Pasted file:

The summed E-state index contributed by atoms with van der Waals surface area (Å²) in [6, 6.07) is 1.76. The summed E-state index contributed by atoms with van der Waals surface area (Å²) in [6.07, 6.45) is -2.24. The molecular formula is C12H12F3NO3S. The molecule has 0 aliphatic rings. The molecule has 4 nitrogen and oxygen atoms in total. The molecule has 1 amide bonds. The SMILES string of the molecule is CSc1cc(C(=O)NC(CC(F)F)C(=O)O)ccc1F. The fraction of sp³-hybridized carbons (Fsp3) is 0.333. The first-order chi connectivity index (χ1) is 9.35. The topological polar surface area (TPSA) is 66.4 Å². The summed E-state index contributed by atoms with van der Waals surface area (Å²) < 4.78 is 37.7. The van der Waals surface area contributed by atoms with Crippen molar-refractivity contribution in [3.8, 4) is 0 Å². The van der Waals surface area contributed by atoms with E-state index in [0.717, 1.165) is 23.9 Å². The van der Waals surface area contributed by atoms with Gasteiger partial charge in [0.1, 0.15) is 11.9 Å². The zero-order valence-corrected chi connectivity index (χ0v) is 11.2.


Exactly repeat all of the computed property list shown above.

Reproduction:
The summed E-state index contributed by atoms with van der Waals surface area (Å²) in [6, 6.07) is 1.76. The summed E-state index contributed by atoms with van der Waals surface area (Å²) in [6.07, 6.45) is -2.24. The molecular formula is C12H12F3NO3S. The molecule has 0 aliphatic rings. The molecule has 4 nitrogen and oxygen atoms in total. The molecule has 1 amide bonds. The SMILES string of the molecule is CSc1cc(C(=O)NC(CC(F)F)C(=O)O)ccc1F. The fraction of sp³-hybridized carbons (Fsp3) is 0.333. The first-order chi connectivity index (χ1) is 9.35. The topological polar surface area (TPSA) is 66.4 Å². The summed E-state index contributed by atoms with van der Waals surface area (Å²) < 4.78 is 37.7. The van der Waals surface area contributed by atoms with Crippen molar-refractivity contribution in [3.8, 4) is 0 Å². The van der Waals surface area contributed by atoms with E-state index in [0.717, 1.165) is 23.9 Å². The van der Waals surface area contributed by atoms with Gasteiger partial charge in [0.1, 0.15) is 11.9 Å². The zero-order valence-corrected chi connectivity index (χ0v) is 11.2.